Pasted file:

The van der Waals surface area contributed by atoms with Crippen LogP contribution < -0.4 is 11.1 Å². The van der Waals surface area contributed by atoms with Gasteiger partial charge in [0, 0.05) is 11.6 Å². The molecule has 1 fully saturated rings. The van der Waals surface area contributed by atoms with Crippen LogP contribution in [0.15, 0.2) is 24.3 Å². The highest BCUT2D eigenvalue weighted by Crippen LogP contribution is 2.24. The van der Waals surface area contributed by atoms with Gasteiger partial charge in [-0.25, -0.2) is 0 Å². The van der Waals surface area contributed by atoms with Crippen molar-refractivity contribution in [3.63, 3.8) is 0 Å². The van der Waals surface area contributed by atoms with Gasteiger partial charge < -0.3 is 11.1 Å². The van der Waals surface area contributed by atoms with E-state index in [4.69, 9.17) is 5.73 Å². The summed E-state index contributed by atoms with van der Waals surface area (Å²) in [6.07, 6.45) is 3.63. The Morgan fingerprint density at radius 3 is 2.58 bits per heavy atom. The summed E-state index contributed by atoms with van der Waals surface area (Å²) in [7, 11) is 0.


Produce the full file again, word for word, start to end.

The van der Waals surface area contributed by atoms with Crippen LogP contribution < -0.4 is 11.1 Å². The van der Waals surface area contributed by atoms with Gasteiger partial charge in [0, 0.05) is 11.6 Å². The molecule has 1 fully saturated rings. The van der Waals surface area contributed by atoms with Crippen LogP contribution in [0.15, 0.2) is 24.3 Å². The highest BCUT2D eigenvalue weighted by Crippen LogP contribution is 2.24. The van der Waals surface area contributed by atoms with Gasteiger partial charge in [-0.25, -0.2) is 0 Å². The van der Waals surface area contributed by atoms with Crippen molar-refractivity contribution in [3.63, 3.8) is 0 Å². The van der Waals surface area contributed by atoms with Gasteiger partial charge < -0.3 is 11.1 Å². The van der Waals surface area contributed by atoms with E-state index in [4.69, 9.17) is 5.73 Å². The summed E-state index contributed by atoms with van der Waals surface area (Å²) in [6.07, 6.45) is 3.63. The Morgan fingerprint density at radius 3 is 2.58 bits per heavy atom. The summed E-state index contributed by atoms with van der Waals surface area (Å²) in [7, 11) is 0.